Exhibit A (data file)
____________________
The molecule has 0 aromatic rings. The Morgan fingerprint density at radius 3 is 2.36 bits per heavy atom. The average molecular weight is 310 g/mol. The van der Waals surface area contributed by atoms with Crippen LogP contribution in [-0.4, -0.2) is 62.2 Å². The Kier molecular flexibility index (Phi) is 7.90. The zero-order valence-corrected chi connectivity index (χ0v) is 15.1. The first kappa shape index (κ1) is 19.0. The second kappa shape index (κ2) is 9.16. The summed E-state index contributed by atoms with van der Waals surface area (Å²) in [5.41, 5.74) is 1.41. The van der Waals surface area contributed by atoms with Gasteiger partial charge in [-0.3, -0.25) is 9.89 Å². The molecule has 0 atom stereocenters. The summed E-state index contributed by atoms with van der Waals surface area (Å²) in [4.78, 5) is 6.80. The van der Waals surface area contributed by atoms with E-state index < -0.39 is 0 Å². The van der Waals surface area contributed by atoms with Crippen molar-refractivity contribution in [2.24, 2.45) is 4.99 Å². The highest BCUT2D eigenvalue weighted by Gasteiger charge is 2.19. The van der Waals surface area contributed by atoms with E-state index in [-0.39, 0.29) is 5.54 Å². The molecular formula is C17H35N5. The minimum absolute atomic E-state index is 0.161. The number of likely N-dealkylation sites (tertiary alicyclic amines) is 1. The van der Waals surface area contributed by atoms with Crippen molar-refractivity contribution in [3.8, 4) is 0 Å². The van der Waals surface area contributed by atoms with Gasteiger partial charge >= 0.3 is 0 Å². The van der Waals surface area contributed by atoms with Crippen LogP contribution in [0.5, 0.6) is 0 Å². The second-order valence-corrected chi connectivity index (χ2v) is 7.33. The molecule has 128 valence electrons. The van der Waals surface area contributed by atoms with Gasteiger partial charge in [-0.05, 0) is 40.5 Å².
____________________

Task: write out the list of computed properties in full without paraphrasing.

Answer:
The molecule has 0 aromatic rings. The Morgan fingerprint density at radius 3 is 2.36 bits per heavy atom. The average molecular weight is 310 g/mol. The van der Waals surface area contributed by atoms with Crippen LogP contribution in [-0.4, -0.2) is 62.2 Å². The Kier molecular flexibility index (Phi) is 7.90. The zero-order valence-corrected chi connectivity index (χ0v) is 15.1. The first kappa shape index (κ1) is 19.0. The second kappa shape index (κ2) is 9.16. The summed E-state index contributed by atoms with van der Waals surface area (Å²) in [5.41, 5.74) is 1.41. The van der Waals surface area contributed by atoms with Gasteiger partial charge in [-0.3, -0.25) is 9.89 Å². The molecule has 0 atom stereocenters. The summed E-state index contributed by atoms with van der Waals surface area (Å²) in [4.78, 5) is 6.80. The van der Waals surface area contributed by atoms with E-state index < -0.39 is 0 Å². The van der Waals surface area contributed by atoms with Crippen molar-refractivity contribution in [2.24, 2.45) is 4.99 Å². The highest BCUT2D eigenvalue weighted by Gasteiger charge is 2.19. The van der Waals surface area contributed by atoms with E-state index in [-0.39, 0.29) is 5.54 Å². The molecular formula is C17H35N5. The minimum absolute atomic E-state index is 0.161. The number of likely N-dealkylation sites (tertiary alicyclic amines) is 1. The van der Waals surface area contributed by atoms with Crippen molar-refractivity contribution in [3.8, 4) is 0 Å². The van der Waals surface area contributed by atoms with Gasteiger partial charge >= 0.3 is 0 Å². The van der Waals surface area contributed by atoms with Crippen LogP contribution in [0.5, 0.6) is 0 Å². The second-order valence-corrected chi connectivity index (χ2v) is 7.33. The molecule has 128 valence electrons. The van der Waals surface area contributed by atoms with Gasteiger partial charge in [-0.05, 0) is 40.5 Å².